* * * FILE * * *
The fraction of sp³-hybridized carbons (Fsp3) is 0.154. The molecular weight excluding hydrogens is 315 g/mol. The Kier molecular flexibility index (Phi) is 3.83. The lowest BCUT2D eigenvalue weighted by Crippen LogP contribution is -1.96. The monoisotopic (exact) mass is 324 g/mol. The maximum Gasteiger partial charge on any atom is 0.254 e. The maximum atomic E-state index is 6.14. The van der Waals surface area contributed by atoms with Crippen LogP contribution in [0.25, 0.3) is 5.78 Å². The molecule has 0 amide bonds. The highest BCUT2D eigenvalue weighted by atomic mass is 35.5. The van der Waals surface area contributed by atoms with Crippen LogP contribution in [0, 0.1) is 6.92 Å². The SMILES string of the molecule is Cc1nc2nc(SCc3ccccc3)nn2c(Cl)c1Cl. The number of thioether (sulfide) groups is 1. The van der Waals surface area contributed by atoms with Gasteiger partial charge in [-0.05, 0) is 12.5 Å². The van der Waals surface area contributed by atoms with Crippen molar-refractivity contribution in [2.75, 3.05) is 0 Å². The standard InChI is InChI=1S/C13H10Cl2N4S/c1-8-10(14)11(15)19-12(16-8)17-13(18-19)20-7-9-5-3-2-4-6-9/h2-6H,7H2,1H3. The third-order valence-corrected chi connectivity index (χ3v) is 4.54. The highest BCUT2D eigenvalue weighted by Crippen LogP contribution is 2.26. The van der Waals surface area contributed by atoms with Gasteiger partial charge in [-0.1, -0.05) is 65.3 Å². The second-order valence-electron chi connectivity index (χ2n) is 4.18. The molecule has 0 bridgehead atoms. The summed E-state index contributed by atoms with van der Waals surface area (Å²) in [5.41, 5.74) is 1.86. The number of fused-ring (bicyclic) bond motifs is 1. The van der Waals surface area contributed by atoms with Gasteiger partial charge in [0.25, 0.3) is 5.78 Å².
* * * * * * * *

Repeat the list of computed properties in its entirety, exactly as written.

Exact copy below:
The fraction of sp³-hybridized carbons (Fsp3) is 0.154. The molecular weight excluding hydrogens is 315 g/mol. The Kier molecular flexibility index (Phi) is 3.83. The lowest BCUT2D eigenvalue weighted by Crippen LogP contribution is -1.96. The monoisotopic (exact) mass is 324 g/mol. The maximum Gasteiger partial charge on any atom is 0.254 e. The maximum atomic E-state index is 6.14. The van der Waals surface area contributed by atoms with Crippen LogP contribution in [0.25, 0.3) is 5.78 Å². The molecule has 0 amide bonds. The highest BCUT2D eigenvalue weighted by atomic mass is 35.5. The van der Waals surface area contributed by atoms with Crippen LogP contribution in [0, 0.1) is 6.92 Å². The SMILES string of the molecule is Cc1nc2nc(SCc3ccccc3)nn2c(Cl)c1Cl. The number of thioether (sulfide) groups is 1. The van der Waals surface area contributed by atoms with Gasteiger partial charge in [-0.05, 0) is 12.5 Å². The van der Waals surface area contributed by atoms with Crippen molar-refractivity contribution in [2.75, 3.05) is 0 Å². The standard InChI is InChI=1S/C13H10Cl2N4S/c1-8-10(14)11(15)19-12(16-8)17-13(18-19)20-7-9-5-3-2-4-6-9/h2-6H,7H2,1H3. The third-order valence-corrected chi connectivity index (χ3v) is 4.54. The highest BCUT2D eigenvalue weighted by Crippen LogP contribution is 2.26. The van der Waals surface area contributed by atoms with Gasteiger partial charge in [-0.1, -0.05) is 65.3 Å². The second-order valence-electron chi connectivity index (χ2n) is 4.18. The molecule has 0 bridgehead atoms. The summed E-state index contributed by atoms with van der Waals surface area (Å²) in [5.41, 5.74) is 1.86. The number of fused-ring (bicyclic) bond motifs is 1. The van der Waals surface area contributed by atoms with Gasteiger partial charge in [0.25, 0.3) is 5.78 Å².